The retinal vasculature provides a unique window to assess vascular health noninvasively and directly in vivo. Advances in fundus photography and retinal image analysis techniques have enabled the objective and accurate assessment of quantitative retinal vascular caliber measurement. Over the last decade, large population-based studies have shown that retinal vascular calibers are associated with a wide range of subclinical (e.g. atherosclerosis, inflammation and endothelial dysfunction) and clinical cardiovascular diseases (hypertension, diabetes mellitus, stroke, kidney and heart diseases). However, while retinal image analysis provided exciting possibilities to study the pathogenesis of these diseases, its direct applicability in a clinical setting as a 'test' to predict cardiovascular diseases is yet to be established, particularly within the context of being used as a population screening tool. Nevertheless, with continual development of retinal imaging techniques and newer understanding of the clinical significance of these retinal changes, there remains scope for the development of retinal vascular caliber measurements as a biomarker for vascular disease risk assessment in targeted areas and patient subgroups (e.g. patients with diabetes, suspected hypertension and stroke).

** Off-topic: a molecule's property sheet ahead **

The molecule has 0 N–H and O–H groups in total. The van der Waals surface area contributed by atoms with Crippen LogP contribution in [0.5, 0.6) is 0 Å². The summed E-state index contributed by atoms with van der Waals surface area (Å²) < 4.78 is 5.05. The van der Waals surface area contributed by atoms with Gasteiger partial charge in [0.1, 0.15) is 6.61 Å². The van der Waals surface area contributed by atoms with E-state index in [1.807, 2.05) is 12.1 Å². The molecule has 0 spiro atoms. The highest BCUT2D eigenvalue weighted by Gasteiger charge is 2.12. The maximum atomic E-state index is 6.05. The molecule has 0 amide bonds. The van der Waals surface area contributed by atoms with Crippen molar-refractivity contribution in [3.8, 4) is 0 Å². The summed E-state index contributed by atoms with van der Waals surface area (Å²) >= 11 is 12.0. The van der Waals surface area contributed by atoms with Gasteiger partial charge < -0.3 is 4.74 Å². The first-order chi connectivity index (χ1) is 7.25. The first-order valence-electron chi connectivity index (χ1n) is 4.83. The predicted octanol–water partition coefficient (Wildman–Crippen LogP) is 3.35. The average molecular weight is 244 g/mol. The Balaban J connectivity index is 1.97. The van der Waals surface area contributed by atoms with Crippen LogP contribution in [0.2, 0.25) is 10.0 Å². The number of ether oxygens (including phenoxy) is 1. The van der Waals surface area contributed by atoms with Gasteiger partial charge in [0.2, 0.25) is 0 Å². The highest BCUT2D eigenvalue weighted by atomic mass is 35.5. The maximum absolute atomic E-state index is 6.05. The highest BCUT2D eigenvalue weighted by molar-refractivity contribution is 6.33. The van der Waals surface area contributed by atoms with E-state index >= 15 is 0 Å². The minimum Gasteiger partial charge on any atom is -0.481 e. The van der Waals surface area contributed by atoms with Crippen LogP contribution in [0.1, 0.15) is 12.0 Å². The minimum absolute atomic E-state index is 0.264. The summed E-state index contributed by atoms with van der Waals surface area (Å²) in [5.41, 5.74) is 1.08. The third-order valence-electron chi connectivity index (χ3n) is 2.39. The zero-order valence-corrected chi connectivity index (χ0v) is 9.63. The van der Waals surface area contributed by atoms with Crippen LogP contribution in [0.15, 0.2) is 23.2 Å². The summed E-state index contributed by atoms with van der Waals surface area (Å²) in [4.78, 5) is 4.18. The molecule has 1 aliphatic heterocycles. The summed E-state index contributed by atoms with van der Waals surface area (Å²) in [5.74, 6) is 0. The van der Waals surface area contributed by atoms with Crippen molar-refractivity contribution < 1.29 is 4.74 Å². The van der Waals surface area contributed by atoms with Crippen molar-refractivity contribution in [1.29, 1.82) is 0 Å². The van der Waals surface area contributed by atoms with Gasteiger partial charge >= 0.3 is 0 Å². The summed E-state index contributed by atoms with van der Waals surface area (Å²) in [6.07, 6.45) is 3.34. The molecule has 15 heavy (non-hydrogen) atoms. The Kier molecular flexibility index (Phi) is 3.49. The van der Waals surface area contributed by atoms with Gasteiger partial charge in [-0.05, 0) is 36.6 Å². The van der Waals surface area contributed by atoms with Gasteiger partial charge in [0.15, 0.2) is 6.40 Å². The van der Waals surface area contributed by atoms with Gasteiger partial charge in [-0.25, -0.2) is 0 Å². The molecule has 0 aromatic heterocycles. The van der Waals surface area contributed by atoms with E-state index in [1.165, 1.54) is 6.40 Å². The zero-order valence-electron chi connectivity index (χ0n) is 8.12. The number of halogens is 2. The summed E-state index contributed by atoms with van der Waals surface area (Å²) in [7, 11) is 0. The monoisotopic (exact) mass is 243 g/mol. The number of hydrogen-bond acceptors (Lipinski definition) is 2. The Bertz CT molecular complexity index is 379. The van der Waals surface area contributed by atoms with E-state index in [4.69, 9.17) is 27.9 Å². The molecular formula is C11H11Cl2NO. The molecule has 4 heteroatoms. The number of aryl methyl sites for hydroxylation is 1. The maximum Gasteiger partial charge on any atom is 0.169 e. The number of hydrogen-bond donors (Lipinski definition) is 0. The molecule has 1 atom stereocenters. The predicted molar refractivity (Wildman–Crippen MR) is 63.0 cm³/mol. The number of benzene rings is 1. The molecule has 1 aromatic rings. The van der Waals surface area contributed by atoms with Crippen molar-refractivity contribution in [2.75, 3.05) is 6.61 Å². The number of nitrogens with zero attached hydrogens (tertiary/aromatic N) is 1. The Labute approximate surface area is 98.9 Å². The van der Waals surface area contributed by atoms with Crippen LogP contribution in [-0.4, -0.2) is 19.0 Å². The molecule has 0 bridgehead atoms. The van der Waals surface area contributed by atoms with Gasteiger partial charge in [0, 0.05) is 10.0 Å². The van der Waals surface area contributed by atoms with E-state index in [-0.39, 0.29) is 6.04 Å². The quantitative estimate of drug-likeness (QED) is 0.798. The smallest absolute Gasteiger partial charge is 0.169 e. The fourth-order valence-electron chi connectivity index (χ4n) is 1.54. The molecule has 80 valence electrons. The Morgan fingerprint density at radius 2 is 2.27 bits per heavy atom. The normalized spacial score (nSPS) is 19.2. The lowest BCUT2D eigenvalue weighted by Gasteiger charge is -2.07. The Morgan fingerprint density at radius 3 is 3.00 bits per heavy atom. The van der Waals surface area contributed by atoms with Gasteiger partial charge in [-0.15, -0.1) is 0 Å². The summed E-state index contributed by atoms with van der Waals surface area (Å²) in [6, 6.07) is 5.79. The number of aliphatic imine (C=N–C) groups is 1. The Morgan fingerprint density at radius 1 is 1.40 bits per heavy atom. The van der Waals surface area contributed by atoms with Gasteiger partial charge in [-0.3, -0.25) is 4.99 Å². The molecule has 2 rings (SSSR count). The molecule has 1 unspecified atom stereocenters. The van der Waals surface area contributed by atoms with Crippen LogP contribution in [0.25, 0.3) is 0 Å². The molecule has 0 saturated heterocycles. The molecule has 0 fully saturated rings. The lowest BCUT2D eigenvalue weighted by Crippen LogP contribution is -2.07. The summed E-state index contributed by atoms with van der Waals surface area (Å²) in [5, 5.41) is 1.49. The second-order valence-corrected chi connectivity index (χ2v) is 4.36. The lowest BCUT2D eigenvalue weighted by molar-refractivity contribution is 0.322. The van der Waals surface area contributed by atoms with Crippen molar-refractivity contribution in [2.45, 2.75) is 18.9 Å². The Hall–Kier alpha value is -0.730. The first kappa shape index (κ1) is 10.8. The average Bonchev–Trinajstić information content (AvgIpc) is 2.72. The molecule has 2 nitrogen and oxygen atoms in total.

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Department of Ophthalmology

Ikram, K., Ong, Y. T., Cheung, C. Y.-L., & Wong, T. Y. (2013). Retinal vascular caliber measurements: Clinical significance, current knowledge and future perspectives. Ophthalmologica (Vol. 229, pp. 125–136). doi:10.1159/000342158